Having recently arrived back from our day trip to Birmingham to see Caroline Jester’s latest production Europa at the Birmingham Rep, it was thrilling to have her in the Drama Centre teaching us her collaborative writing technique first hand.
Before Caroline’s arrival we had a glorious morning of researching the history and stories behind Kings Cross and the area. It has only recently been regenerated and it was fascinating to find the history behind the place. Everything from Boudicca being buried under platform 9 or 10 in Kings Cross to a primatorium (ie an ape house) in the local Scala building to the doodlebug bombs dropped during the war and the fire in 1987. Many of the students remembered Kings Cross for the clubs from the 1980 and 90s, and it was wonderful to have real life stories told about the place. We’re extremely lucky to have the Kings Cross Visitors Centre which provides a history of the place actually in the Granary building.
We brainstormed a number of ideas and stories we had, before being unleashed out into the open. We tootled off with our notebooks and went scouting for locations outside of the college, as well as watching people to try to get inspiration for our characters.
Caroline joined us after lunch and we tried out an exercise to see how our stories could link together. We all stood up with just one person sitting down who explained their story about the area, when another student felt their story could flow on from it they would sit down, the other person would stand up, and they would tell their story. As we grew more and more confident we moved faster and faster, some people sitting down several times as their story evolved. It was a very helpful technique and by the end of it I felt it would have made an interesting play just as it was – with us constantly standing up and sitting down, telling nuggets of stories that all interwove with each other.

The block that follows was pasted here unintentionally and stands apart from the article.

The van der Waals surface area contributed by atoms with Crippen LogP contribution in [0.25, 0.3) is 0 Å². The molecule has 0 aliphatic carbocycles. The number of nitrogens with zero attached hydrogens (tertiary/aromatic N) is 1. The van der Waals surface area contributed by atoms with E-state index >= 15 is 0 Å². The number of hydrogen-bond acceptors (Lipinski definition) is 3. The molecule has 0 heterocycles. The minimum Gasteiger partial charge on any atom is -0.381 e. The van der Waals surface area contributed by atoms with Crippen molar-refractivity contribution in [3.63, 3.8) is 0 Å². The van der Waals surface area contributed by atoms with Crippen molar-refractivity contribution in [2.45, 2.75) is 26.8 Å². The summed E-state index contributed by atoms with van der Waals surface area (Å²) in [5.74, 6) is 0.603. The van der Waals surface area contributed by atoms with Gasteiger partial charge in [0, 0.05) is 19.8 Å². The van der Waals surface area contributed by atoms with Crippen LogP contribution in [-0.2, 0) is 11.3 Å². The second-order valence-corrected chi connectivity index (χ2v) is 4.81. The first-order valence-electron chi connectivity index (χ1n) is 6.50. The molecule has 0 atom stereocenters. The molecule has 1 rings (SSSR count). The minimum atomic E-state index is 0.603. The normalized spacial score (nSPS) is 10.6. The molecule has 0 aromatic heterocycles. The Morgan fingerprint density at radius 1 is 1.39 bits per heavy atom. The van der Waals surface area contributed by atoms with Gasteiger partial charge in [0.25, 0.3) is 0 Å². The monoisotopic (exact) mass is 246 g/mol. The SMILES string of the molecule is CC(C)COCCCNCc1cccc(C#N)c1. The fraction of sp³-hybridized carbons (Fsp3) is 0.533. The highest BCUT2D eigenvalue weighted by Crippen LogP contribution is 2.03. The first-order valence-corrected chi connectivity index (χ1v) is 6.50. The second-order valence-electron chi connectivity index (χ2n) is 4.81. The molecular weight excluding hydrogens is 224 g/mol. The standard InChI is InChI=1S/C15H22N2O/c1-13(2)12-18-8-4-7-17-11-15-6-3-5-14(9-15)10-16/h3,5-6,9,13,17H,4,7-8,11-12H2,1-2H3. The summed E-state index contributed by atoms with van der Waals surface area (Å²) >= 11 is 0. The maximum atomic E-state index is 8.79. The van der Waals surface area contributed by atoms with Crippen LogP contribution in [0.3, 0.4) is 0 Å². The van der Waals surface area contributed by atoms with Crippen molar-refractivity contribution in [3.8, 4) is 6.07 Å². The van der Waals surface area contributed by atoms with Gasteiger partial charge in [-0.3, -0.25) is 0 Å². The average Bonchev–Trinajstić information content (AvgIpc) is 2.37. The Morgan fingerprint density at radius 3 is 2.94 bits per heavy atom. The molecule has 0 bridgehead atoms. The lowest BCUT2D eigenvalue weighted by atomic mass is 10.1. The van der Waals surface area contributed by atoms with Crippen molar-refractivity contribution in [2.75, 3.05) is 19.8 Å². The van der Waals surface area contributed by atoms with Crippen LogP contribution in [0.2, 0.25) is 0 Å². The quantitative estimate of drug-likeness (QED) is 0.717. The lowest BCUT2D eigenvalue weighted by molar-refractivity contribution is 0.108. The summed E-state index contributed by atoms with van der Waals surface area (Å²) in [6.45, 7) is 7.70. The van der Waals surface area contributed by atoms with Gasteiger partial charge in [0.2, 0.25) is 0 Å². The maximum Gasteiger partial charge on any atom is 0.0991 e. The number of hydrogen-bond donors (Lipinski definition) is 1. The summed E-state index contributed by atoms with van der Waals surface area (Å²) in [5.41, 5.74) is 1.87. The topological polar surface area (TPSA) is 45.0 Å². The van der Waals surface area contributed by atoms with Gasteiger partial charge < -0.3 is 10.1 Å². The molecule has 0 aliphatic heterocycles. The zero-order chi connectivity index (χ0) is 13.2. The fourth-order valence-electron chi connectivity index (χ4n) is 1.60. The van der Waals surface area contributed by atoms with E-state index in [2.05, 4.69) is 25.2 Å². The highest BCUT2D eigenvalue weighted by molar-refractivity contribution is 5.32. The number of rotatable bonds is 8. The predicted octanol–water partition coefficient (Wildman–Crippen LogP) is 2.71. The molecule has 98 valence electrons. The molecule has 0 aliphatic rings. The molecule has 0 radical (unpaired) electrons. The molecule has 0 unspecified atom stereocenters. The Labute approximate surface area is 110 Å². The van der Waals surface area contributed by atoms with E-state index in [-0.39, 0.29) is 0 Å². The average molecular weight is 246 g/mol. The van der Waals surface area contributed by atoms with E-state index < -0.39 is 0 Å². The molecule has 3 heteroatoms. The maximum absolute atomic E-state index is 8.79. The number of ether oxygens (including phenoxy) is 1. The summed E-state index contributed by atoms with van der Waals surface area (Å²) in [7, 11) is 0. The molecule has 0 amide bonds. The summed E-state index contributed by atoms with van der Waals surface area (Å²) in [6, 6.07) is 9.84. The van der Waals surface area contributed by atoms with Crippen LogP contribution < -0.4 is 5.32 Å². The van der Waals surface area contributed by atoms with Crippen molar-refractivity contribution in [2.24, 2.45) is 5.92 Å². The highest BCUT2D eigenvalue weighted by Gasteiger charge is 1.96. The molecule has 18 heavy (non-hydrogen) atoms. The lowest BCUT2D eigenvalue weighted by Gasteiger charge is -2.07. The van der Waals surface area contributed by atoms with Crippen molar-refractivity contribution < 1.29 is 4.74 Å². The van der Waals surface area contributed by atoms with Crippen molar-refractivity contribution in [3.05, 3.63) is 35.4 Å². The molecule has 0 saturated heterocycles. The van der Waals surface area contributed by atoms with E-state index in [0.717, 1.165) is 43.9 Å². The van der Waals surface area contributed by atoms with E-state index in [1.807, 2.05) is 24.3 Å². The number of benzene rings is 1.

Caroline then gave us an exercise to create our character, we had a list of questions to ask them so we very rapidly built up a complete person. These were then listed on the board, and we took a vote as to which ones we killed off so we had a smaller number to work with. It was rather exciting and very liberating to kill off someone you’d only just created.
Then we divided up into small teams and were shown a fantastic bit of technical writing kit called REPWrite. This is an online application where you create a play online, each writer is assigned a character and you can simultaneously write a play online so you don’t even have to be in the same room/building/town/country as the rest of the writers. Our task was to choose a location, decide which characters we liked the most, then work out what their want was at the beginning of the scene we would write using the new technology. We had a quick play with the REPWrite (we discovered it was a bit like internet dating, everyone too scared to write anything in case everyone else laughed) but once we got the hang of it we were ready try it out for real in next week’s class. We’re going to try writing our play with all the writers in different locations, and Caroline as our dramaturg online in Birmingham. We’re very excited to see whether it is possible to collaboratively write a play online without physically being able to interact with each other.